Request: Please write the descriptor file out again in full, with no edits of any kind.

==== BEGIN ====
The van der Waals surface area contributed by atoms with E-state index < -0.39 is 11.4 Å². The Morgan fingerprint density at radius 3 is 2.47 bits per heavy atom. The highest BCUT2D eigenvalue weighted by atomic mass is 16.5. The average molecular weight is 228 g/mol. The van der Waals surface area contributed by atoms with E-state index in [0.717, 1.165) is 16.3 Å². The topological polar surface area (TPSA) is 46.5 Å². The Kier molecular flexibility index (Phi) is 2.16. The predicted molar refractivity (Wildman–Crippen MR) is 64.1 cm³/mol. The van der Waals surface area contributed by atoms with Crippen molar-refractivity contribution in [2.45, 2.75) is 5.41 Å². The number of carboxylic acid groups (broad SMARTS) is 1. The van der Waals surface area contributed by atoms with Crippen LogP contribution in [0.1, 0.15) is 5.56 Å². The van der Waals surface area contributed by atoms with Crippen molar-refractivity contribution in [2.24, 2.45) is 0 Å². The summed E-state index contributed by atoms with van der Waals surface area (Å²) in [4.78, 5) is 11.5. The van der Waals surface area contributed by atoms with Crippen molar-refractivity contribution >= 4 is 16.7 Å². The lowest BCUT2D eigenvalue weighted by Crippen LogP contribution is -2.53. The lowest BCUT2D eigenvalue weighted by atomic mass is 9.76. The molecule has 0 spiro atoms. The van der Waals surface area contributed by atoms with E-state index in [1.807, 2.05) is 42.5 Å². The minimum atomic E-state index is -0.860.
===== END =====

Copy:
The van der Waals surface area contributed by atoms with E-state index < -0.39 is 11.4 Å². The Morgan fingerprint density at radius 3 is 2.47 bits per heavy atom. The highest BCUT2D eigenvalue weighted by atomic mass is 16.5. The average molecular weight is 228 g/mol. The van der Waals surface area contributed by atoms with E-state index in [0.717, 1.165) is 16.3 Å². The topological polar surface area (TPSA) is 46.5 Å². The Kier molecular flexibility index (Phi) is 2.16. The predicted molar refractivity (Wildman–Crippen MR) is 64.1 cm³/mol. The van der Waals surface area contributed by atoms with Crippen molar-refractivity contribution in [2.45, 2.75) is 5.41 Å². The number of carboxylic acid groups (broad SMARTS) is 1. The van der Waals surface area contributed by atoms with Crippen LogP contribution in [0.1, 0.15) is 5.56 Å². The van der Waals surface area contributed by atoms with Crippen molar-refractivity contribution in [2.24, 2.45) is 0 Å². The summed E-state index contributed by atoms with van der Waals surface area (Å²) in [4.78, 5) is 11.5. The van der Waals surface area contributed by atoms with Crippen molar-refractivity contribution >= 4 is 16.7 Å². The lowest BCUT2D eigenvalue weighted by Crippen LogP contribution is -2.53. The lowest BCUT2D eigenvalue weighted by atomic mass is 9.76. The molecule has 0 spiro atoms. The van der Waals surface area contributed by atoms with E-state index in [1.807, 2.05) is 42.5 Å². The minimum atomic E-state index is -0.860.